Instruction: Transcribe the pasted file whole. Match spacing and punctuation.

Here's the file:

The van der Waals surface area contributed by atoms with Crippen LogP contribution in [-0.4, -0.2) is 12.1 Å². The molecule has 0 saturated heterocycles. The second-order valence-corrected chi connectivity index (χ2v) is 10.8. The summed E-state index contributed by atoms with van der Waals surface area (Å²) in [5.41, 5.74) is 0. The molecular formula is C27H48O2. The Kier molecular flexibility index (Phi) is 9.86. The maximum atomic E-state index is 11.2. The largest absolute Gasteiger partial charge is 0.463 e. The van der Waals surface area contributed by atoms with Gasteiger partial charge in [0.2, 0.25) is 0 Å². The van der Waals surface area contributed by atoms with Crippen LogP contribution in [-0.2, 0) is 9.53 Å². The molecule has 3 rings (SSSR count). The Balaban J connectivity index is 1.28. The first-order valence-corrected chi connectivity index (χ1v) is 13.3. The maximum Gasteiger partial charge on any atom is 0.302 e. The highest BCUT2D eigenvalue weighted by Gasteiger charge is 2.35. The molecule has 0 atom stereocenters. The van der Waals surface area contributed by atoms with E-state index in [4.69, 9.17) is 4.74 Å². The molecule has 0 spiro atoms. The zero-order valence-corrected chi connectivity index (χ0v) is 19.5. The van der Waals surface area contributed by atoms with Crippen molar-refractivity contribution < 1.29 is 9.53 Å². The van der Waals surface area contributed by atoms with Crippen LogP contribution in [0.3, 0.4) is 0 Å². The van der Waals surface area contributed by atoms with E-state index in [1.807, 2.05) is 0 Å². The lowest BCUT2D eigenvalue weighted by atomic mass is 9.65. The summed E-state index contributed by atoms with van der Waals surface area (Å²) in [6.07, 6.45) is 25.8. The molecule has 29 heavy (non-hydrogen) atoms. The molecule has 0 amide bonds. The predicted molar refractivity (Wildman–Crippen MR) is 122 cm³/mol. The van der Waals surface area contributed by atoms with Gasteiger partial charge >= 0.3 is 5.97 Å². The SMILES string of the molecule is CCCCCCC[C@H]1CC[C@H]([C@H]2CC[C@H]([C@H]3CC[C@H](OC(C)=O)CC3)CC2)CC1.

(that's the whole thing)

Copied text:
The van der Waals surface area contributed by atoms with Crippen LogP contribution in [-0.4, -0.2) is 12.1 Å². The molecule has 0 saturated heterocycles. The second-order valence-corrected chi connectivity index (χ2v) is 10.8. The summed E-state index contributed by atoms with van der Waals surface area (Å²) in [5.41, 5.74) is 0. The molecular formula is C27H48O2. The Kier molecular flexibility index (Phi) is 9.86. The maximum atomic E-state index is 11.2. The largest absolute Gasteiger partial charge is 0.463 e. The van der Waals surface area contributed by atoms with Gasteiger partial charge in [0.2, 0.25) is 0 Å². The van der Waals surface area contributed by atoms with Crippen LogP contribution in [-0.2, 0) is 9.53 Å². The molecule has 3 rings (SSSR count). The Balaban J connectivity index is 1.28. The first-order valence-corrected chi connectivity index (χ1v) is 13.3. The maximum Gasteiger partial charge on any atom is 0.302 e. The highest BCUT2D eigenvalue weighted by Gasteiger charge is 2.35. The molecule has 0 atom stereocenters. The van der Waals surface area contributed by atoms with E-state index in [4.69, 9.17) is 4.74 Å². The molecule has 0 spiro atoms. The zero-order valence-corrected chi connectivity index (χ0v) is 19.5. The van der Waals surface area contributed by atoms with Crippen molar-refractivity contribution < 1.29 is 9.53 Å². The van der Waals surface area contributed by atoms with Crippen LogP contribution in [0.3, 0.4) is 0 Å². The van der Waals surface area contributed by atoms with E-state index in [1.807, 2.05) is 0 Å². The lowest BCUT2D eigenvalue weighted by atomic mass is 9.65. The summed E-state index contributed by atoms with van der Waals surface area (Å²) in [6.07, 6.45) is 25.8. The molecule has 29 heavy (non-hydrogen) atoms. The molecule has 0 amide bonds. The predicted molar refractivity (Wildman–Crippen MR) is 122 cm³/mol. The van der Waals surface area contributed by atoms with Gasteiger partial charge >= 0.3 is 5.97 Å². The SMILES string of the molecule is CCCCCCC[C@H]1CC[C@H]([C@H]2CC[C@H]([C@H]3CC[C@H](OC(C)=O)CC3)CC2)CC1.